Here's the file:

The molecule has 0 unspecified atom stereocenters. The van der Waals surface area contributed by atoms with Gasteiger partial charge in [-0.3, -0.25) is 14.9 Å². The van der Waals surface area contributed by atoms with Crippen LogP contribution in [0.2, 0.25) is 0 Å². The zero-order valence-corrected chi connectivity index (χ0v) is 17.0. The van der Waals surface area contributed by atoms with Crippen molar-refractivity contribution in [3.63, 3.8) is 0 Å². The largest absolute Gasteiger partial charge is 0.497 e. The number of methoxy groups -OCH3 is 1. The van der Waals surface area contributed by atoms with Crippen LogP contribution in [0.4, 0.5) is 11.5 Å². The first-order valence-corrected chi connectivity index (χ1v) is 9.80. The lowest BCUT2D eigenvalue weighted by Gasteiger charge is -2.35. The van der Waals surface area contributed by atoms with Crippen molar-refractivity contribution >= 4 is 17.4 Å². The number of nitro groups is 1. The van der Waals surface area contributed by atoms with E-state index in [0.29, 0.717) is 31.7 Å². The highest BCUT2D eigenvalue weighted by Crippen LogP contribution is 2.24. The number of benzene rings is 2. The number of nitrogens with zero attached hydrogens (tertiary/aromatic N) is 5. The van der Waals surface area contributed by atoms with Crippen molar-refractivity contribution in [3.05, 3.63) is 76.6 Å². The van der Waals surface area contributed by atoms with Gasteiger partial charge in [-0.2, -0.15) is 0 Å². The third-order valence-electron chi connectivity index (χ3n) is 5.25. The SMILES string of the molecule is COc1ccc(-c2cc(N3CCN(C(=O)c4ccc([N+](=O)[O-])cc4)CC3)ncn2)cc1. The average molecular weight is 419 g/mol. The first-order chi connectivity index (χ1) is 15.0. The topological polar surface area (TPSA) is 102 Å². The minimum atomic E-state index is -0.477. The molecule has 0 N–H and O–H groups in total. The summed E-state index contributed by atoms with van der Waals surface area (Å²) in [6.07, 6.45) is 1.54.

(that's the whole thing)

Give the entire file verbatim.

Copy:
The molecule has 0 unspecified atom stereocenters. The van der Waals surface area contributed by atoms with Gasteiger partial charge in [-0.3, -0.25) is 14.9 Å². The van der Waals surface area contributed by atoms with Crippen LogP contribution in [0.2, 0.25) is 0 Å². The zero-order valence-corrected chi connectivity index (χ0v) is 17.0. The van der Waals surface area contributed by atoms with Crippen molar-refractivity contribution in [3.63, 3.8) is 0 Å². The largest absolute Gasteiger partial charge is 0.497 e. The number of methoxy groups -OCH3 is 1. The van der Waals surface area contributed by atoms with Crippen LogP contribution in [0.4, 0.5) is 11.5 Å². The first-order valence-corrected chi connectivity index (χ1v) is 9.80. The lowest BCUT2D eigenvalue weighted by Gasteiger charge is -2.35. The van der Waals surface area contributed by atoms with Crippen molar-refractivity contribution >= 4 is 17.4 Å². The number of nitro groups is 1. The van der Waals surface area contributed by atoms with E-state index in [0.29, 0.717) is 31.7 Å². The highest BCUT2D eigenvalue weighted by Crippen LogP contribution is 2.24. The number of benzene rings is 2. The number of nitrogens with zero attached hydrogens (tertiary/aromatic N) is 5. The van der Waals surface area contributed by atoms with Crippen molar-refractivity contribution in [3.05, 3.63) is 76.6 Å². The van der Waals surface area contributed by atoms with Gasteiger partial charge in [-0.2, -0.15) is 0 Å². The third-order valence-electron chi connectivity index (χ3n) is 5.25. The SMILES string of the molecule is COc1ccc(-c2cc(N3CCN(C(=O)c4ccc([N+](=O)[O-])cc4)CC3)ncn2)cc1. The average molecular weight is 419 g/mol. The first-order chi connectivity index (χ1) is 15.0. The topological polar surface area (TPSA) is 102 Å². The minimum atomic E-state index is -0.477. The molecule has 0 N–H and O–H groups in total. The summed E-state index contributed by atoms with van der Waals surface area (Å²) in [6.07, 6.45) is 1.54.